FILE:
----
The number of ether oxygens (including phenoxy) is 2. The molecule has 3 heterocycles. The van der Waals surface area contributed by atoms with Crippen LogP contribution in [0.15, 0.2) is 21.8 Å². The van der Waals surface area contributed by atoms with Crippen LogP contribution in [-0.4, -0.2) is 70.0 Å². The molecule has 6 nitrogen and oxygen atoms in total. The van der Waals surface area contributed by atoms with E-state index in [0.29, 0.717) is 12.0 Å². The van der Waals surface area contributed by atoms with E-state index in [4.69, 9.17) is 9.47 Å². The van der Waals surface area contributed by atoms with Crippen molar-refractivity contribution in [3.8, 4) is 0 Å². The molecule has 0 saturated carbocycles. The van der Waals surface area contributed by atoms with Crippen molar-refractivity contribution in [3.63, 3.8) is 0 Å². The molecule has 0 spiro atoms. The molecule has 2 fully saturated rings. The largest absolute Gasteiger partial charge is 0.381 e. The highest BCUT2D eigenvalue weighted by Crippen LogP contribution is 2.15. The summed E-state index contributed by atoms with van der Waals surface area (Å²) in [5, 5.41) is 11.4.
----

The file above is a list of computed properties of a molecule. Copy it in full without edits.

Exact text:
The number of ether oxygens (including phenoxy) is 2. The molecule has 3 heterocycles. The van der Waals surface area contributed by atoms with Crippen LogP contribution in [0.15, 0.2) is 21.8 Å². The van der Waals surface area contributed by atoms with Crippen LogP contribution in [-0.4, -0.2) is 70.0 Å². The molecule has 6 nitrogen and oxygen atoms in total. The van der Waals surface area contributed by atoms with E-state index in [0.29, 0.717) is 12.0 Å². The van der Waals surface area contributed by atoms with E-state index in [4.69, 9.17) is 9.47 Å². The van der Waals surface area contributed by atoms with Crippen molar-refractivity contribution in [3.8, 4) is 0 Å². The molecule has 0 saturated carbocycles. The van der Waals surface area contributed by atoms with Crippen molar-refractivity contribution in [3.63, 3.8) is 0 Å². The molecule has 0 spiro atoms. The molecule has 2 fully saturated rings. The largest absolute Gasteiger partial charge is 0.381 e. The highest BCUT2D eigenvalue weighted by Crippen LogP contribution is 2.15. The summed E-state index contributed by atoms with van der Waals surface area (Å²) in [5, 5.41) is 11.4.